Unconsolidated Deposits

Bedrock in the Browns Point area is overlain by deposits of silt and sand with some 5 to 10 feet of thickness of fine gravel near the base (fig. 64). Several highly carbonaceous layers, representing swamplike deposits, can also be seen. These unconsolidated deposits were laid down during the latter part of the Pleistocene Epoch (fig. 2) and are a continuation of those exposed in the banks of the Kalaloch area. However, in places, a somewhat greater thickness is visible at Browns Point than at Kalaloch.

The contact between younger materials and the underlying Hoh rocks is roughly a horizontal plane about 20 feet above high tide. Its trace can be seen well in the vicinity of the small natural arch along the upper part of the beach (fig. 60). The roof of this arch is composed of fine gravel and represents about the level of the contact. The surface on bedrock at this level represents an old wave-cut bench that was carved during Pleistocene time, prior to the deposition of the overlying silt, sand, and gravel, some 70,000 or more years ago. Although here the surface is on bedrock, it is believed to be the same surface that was carved on old sand and gravel deposits to the south in the Whale Creek area (see Part II, Raft River to Whale Creek, Older deposits of sand and gravel). Due to downwarping, this surface lies below high-tide level at Kalaloch and therefore cannot be seen in that area. Note the numerous old "pholad" or rock clam borings in many places on this surface in the Browns Point area—evidence that this surface at one time occupied a low-tide position with respect to sea level of that tine. In places bedrock was not completely reduced to sea level and therefore it stood above the old wave-cut level as offshore rocks or sharp promontories. The westernmost high point of Browns Point and much of the inland area to the east of Browns Point are places that stood above sea level at that time.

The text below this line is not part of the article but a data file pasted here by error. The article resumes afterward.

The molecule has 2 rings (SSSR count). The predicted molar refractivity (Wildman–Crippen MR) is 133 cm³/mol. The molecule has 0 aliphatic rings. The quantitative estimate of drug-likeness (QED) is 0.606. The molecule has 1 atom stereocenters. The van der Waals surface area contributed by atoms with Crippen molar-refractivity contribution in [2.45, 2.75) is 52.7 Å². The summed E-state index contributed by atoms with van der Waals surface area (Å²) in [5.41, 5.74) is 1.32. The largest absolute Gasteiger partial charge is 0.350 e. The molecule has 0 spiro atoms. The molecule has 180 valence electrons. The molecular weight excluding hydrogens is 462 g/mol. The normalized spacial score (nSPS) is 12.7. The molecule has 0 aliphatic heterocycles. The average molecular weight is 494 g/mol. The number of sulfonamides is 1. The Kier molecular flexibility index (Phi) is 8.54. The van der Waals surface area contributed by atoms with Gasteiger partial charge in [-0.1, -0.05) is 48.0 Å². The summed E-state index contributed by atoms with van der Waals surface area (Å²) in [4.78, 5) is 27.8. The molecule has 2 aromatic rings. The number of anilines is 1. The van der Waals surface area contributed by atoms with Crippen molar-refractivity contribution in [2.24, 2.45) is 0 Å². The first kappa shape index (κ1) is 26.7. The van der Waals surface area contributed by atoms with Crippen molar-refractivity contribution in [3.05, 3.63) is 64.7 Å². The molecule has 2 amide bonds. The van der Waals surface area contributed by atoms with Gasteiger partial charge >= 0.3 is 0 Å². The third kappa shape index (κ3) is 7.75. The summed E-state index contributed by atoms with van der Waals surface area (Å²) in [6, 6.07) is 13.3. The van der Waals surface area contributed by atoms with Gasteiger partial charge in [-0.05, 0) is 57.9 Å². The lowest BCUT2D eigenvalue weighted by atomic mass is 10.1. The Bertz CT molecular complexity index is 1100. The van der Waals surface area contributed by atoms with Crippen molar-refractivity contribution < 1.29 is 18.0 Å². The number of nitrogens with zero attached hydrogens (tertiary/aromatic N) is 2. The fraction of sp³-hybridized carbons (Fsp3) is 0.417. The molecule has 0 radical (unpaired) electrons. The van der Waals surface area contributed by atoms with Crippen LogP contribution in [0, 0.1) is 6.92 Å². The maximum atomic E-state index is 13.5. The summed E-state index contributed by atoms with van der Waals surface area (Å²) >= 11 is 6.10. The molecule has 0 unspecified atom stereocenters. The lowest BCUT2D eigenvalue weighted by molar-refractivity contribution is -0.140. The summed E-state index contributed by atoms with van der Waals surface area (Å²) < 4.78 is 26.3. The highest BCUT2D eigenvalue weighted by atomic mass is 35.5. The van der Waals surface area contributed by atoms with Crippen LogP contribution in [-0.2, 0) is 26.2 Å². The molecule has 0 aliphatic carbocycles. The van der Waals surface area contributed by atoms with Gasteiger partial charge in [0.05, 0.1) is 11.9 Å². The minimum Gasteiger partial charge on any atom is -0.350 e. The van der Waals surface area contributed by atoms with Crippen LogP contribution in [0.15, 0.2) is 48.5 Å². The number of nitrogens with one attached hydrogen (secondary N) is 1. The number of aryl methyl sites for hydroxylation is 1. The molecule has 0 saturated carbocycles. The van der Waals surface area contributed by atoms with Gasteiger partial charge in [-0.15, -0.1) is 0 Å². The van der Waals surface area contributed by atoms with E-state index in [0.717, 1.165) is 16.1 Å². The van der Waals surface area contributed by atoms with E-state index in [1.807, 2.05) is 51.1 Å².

LOOKING NORTHWARD IN THE BROWNS POINT AREA. Note the roughly horizontal profile as indicated by a dashed line, some 20 feet above beach level, that cuts across steeply dipping sandstone beds of the Hoh rock assemblage. This level represents an elevated wave-cut surface that was carved by the sea during the Pleistocene Epoch. Sand and gravel materials were deposited subsequently on this surface but now are being removed by erosion. The roof and overlying materials of the small natural arch, visible on the right, are some of the Pleistocene deposits that have not yet been removed. (Fig. 60)

From Beach Trail 3 to Beach Trail 4 sandstone and siltstone beds of the Hoh rocks are exposed in the low-tide area and at the base of the cliff. Old pholad borings are also very common in these rocks about 10 feet above the high-tide level. A thickness of 8 to 10 feet of crudely bedded gravel is present in the banks immediately above the bedrock surface. These gravels may well have been deposited as beach gravels on the old wave-cut beach. Sand and silt beds overlie the gravels and form the upper part of the bluffs.